Blair Horner: Back To School And Getting Kids Healthy
It’s early August. We’re past summer’s midpoint and the barrage of back-to-school ads have begun. While those ads may offer parents a light at the end of the tunnel, thinking about schoolchildren also raises an important policy issue: the growing problem of childhood obesity.
About one out of six children and adolescents ages six to 19 are obese. In addition to heart disease and diabetes, obesity, physical inactivity, and poor nutrition are major risk factors for cancer, second only to tobacco use. One third of the more than 500,000 cancer deaths in the U.S. this year can be attributed to poor diet, physical inactivity, and being overweight and obese.
Being overweight or obese are associated with increased risk for several common cancers, including colon, esophageal, kidney, pancreatic, endometrial, and postmenopausal breast cancer. Maintaining a healthy body weight throughout life is key to reducing cancer risk.
In addition to eating better, one important way to stop this rise in childhood obesity and future chronic disease risk is by establishing lifelong physical activity habits with strong physical education (PE) programs and regular physical activity opportunities in New York’s schools, both during and outside of the regular school day.
Physical education is the cornerstone of increasing the overall quantity of physical activity in schools. Furthermore, it teaches students the basics of physical literacy and how to integrate exercise into their lives in order to establish a lifetime of healthy living.
In general, as children increase the intensity and duration of their physical activity, their physical fitness will increase. A higher level of physical fitness is associated with lower all-cause mortality, risk of coronary heart disease, and risk factors for cardiovascular disease, whereas a low level of fitness is associated with obesity, high blood pressure, several types of cancer, diabetes, osteoporosis, and depression. Physically-fit children have higher scholastic achievement, better classroom behavior, greater ability to focus, and less absenteeism than their unfit counterparts. Several large-scale studies found improvements in students’ academic performance and cognitive ability with increased time spent in physical education.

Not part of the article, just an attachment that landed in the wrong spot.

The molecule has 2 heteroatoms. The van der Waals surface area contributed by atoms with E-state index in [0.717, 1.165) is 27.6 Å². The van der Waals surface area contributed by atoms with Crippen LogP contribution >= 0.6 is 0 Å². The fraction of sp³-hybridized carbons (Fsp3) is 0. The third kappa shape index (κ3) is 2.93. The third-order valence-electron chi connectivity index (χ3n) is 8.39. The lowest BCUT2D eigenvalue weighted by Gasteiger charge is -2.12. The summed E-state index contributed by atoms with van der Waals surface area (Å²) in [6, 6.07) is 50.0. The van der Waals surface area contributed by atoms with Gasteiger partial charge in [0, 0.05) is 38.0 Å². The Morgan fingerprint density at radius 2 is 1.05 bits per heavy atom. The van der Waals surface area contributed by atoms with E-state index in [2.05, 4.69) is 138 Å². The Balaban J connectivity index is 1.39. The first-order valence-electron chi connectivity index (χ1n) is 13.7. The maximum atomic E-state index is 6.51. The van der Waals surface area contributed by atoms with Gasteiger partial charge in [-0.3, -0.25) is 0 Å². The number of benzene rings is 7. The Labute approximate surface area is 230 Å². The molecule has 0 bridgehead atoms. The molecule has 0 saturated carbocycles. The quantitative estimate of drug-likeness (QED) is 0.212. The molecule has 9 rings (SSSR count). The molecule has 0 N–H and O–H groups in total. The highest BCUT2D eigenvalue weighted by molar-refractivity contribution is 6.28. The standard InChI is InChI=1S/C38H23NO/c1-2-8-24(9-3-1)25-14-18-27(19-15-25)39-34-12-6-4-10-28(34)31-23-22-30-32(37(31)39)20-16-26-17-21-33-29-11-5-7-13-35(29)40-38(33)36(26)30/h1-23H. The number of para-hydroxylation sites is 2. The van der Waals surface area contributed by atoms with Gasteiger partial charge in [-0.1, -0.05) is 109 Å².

Yet in New York, as is the case in the rest of the nation, there is evidence that far too little physical education is occurring in schools. New York State requires that all school kids take physical education classes, while the amount of such activity differs between children in elementary school and those in high school, at least 90 minutes per week should be devoted to PE.\
And while this amount falls short of what experts recommend, there is evidence that schools are not following the PE requirement. An audit of the requirement by the New York State Comptroller’s found widespread failures to comply. The Comptroller examined 20 non-New York City schools and found that in only one case was the school following current state PE requirements.
In another report issued by the U.S. Centers for Disease Control and Prevention (CDC), less than half of New York State high school students reported meeting national physical activity guidelines of at least one hour of physical activity per day, with only one third of New York City students meeting that standard.
Experts recommend that school-age children, including those with disabilities, accumulate at least 60 minutes per day of physical activity and avoid prolonged periods of inactivity. To help achieve this goal, all school districts should provide all elementary school students with 150 minutes per week of physical education and 225 minutes per week in middle and high schools. And at least 50% of PE time should be moderate to vigorous physical activity.
Since it appears that at least in some schools New York’s currently inadequate requirements are not being met, the first step must be that school officials meet existing standards and that the State Education Department develop publicly-disclosed measures to report on schools’ success in meeting those requirements. At the same time, the state’s Board of Regents should begin discussions on raising the physical education standards of the state.
PE alone won’t end the obesity crisis, but ensuring that New York’s kids are fit and health literate will guarantee that the next generation will be both healthier and smarter.
Blair Horner is the Vice President for Advocacy for the American Cancer Society, Eastern Division. His commentary does not necessarily reflect the views of the American Cancer Society.
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